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The Carletonian

The Carletonian

The Carletonian

Formula 1: It’s not just cars

It’s 7 a.m. on a Sunday. The glare of my laptop screen momentarily blinds me before I log onto the F1-TV website and click to watch the livestream for the Singapore race. Having watched the qualifying rounds the day before, I know it’s not going to be an easy race for my favorite team (Red Bull), but I have hope. Surely, Max Verstappen, who beat Sebastian Vettel’s record of nine Grand Prix victories in a row, would clutch his 11th victory. After all, it’s Formula 1 and anything can happen. Indeed, something did happen. Red Bull didn’t win and Max didn’t even get on the podium. He placed fifth, whereas Carlos Sainz, who up until that point only had one victory, won the race. Safe to say, it was a rather disappointing Sunday.

I love Formula 1. After all, what other sport could make me wake up early on a Sunday or stay up well into the darkest hours of night? There’s something for everyone in F1. There are cars designed by some of the world’s best aerodynamicists, handsome drivers, fashion, nerve-wracking passes, wild celebrations and incredibly sophisticated strategies to beat the other teams, even if it’s by a hundredth or thousandth of a second.

What I love most about the sport is that it’s the pinnacle of human ingenuity, strength and strategy. With regard to ingenuity, F1 teams push the boundaries of aerodynamics when building their cars to shave hundredths or thousandths of a second off their times. The cars have to generate enough down force that they maintain a firm grip on the ground because speed isn’t the only factor in winning; control of the car is just as important, if not more. A driver can’t win if their car is drifting and sliding along the track. However, there can’t be too much drag either, because that would hinder speed.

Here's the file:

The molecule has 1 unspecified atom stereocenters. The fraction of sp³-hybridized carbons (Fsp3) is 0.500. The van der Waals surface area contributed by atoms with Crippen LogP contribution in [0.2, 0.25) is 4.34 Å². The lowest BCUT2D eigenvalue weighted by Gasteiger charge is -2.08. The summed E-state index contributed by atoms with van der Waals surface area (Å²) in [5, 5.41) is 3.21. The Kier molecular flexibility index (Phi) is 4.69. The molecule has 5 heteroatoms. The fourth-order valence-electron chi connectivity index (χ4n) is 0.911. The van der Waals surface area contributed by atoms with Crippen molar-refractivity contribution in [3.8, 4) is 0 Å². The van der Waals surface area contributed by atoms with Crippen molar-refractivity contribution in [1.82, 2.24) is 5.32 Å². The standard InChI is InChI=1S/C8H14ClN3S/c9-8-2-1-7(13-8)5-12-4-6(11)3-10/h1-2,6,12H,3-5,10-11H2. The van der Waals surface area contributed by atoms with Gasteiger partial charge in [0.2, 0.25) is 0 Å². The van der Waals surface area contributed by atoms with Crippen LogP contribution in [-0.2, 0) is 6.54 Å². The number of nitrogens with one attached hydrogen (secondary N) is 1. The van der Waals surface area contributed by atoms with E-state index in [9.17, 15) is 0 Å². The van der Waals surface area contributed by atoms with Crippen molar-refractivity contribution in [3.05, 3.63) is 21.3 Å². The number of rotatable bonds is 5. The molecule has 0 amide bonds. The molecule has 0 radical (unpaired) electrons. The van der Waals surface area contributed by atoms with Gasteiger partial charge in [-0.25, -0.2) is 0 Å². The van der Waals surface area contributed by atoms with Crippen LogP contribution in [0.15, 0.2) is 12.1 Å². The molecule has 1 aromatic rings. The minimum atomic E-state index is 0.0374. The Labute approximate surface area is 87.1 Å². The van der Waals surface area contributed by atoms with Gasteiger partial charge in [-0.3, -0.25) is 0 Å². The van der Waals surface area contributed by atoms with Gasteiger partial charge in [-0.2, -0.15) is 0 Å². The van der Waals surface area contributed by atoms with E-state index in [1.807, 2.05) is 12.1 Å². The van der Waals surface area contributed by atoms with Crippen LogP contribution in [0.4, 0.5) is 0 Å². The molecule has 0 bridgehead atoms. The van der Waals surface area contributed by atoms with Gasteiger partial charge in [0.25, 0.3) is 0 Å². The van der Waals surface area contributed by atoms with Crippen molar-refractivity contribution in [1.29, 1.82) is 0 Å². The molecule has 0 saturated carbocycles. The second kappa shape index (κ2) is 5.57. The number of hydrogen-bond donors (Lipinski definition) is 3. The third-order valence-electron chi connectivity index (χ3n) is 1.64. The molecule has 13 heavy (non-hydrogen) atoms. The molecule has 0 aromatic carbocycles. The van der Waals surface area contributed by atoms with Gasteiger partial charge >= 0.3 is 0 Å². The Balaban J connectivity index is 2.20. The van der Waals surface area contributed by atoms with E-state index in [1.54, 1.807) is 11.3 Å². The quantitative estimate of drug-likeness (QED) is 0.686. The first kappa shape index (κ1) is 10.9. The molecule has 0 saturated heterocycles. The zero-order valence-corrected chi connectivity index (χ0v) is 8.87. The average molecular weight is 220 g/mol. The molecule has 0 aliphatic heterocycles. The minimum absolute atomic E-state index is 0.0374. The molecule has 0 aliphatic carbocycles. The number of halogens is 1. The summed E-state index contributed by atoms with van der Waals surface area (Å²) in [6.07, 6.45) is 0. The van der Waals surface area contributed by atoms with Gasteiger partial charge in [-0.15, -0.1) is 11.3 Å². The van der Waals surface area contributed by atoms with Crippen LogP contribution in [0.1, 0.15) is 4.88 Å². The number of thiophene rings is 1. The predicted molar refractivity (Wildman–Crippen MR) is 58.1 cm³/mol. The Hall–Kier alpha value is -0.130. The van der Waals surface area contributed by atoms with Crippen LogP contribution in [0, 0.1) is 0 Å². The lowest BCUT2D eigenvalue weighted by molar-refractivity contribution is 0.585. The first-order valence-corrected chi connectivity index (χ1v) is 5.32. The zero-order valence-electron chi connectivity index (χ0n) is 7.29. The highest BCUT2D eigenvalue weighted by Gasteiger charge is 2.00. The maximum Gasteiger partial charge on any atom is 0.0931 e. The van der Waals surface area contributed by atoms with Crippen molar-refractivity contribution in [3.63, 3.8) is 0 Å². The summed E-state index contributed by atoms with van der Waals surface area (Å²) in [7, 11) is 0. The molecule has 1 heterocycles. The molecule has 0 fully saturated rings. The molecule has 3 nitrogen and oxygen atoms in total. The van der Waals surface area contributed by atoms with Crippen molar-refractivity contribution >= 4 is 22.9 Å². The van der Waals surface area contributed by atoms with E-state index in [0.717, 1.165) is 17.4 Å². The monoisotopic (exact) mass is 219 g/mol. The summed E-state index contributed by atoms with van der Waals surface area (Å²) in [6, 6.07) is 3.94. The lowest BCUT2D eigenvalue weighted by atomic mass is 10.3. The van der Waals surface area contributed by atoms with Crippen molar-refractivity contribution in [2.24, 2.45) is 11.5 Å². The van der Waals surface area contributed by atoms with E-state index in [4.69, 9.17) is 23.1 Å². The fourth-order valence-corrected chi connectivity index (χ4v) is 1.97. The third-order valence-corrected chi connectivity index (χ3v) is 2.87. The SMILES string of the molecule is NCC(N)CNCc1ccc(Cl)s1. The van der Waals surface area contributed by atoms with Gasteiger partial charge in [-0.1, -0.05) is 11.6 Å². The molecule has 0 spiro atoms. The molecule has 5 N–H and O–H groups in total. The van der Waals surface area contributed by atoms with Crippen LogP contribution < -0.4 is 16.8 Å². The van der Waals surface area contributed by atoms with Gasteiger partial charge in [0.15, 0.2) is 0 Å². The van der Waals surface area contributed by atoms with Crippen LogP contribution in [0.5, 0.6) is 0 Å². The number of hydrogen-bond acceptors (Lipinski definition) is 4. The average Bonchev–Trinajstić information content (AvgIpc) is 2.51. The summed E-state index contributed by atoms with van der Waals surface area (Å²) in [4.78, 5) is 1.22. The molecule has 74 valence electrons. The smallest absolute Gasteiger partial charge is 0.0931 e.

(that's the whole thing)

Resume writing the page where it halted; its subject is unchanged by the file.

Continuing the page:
For strength, F1 drivers face comparable forces of acceleration (g-forces) on the body when starting, braking and rounding corners, which are not for the faint of heart and require extensive physical training in order to remotely tolerate. A great driver must not only be strong and have quick reflexes, but also understand their car. In other words, an F1 driver can’t be dumb if they want to be any good. As for strategy, F1 includes not only one but two championships, one for the driver and one for the team. Such an arrangement creates conflicting interests, because a driver might have to let his teammate pass him in order to help the team, which would mean fewer points for him individually.

Every race requires at least one pit stop to change the tires. There are three different types of tires to choose from: soft, medium and hard. The soft tires are the fastest but wear out easier. The hard tires are slower, but take longer to wear out. Pit stops need to be properly placed along the track because it takes, on average, about 20 seconds for a driver to enter and exit the pit lane and get their tires changed. If done at the wrong time, a pit stop can result in the driver losing multiple places. Formula 1 is more than just the cars. Having the best car can only take a team and a driver so far if their strategy is awful or if their drivers aren’t as skilled. It is truly like no other sport. After all, no other sport combines strength and strategy quite like F1.

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    Sam AndrewsDec 27, 2023 at 12:31 am

    Oh, hi! If it wasn’t for this article, I wouldn’t even notice that it usually takes less than half a minute to enter and exit a pit stop. There’s a local race track not far from my office building and the owner is keen on upgrading the facilities there. Well, he should call a pit stop dealer for further assistance. unitedraceparts . com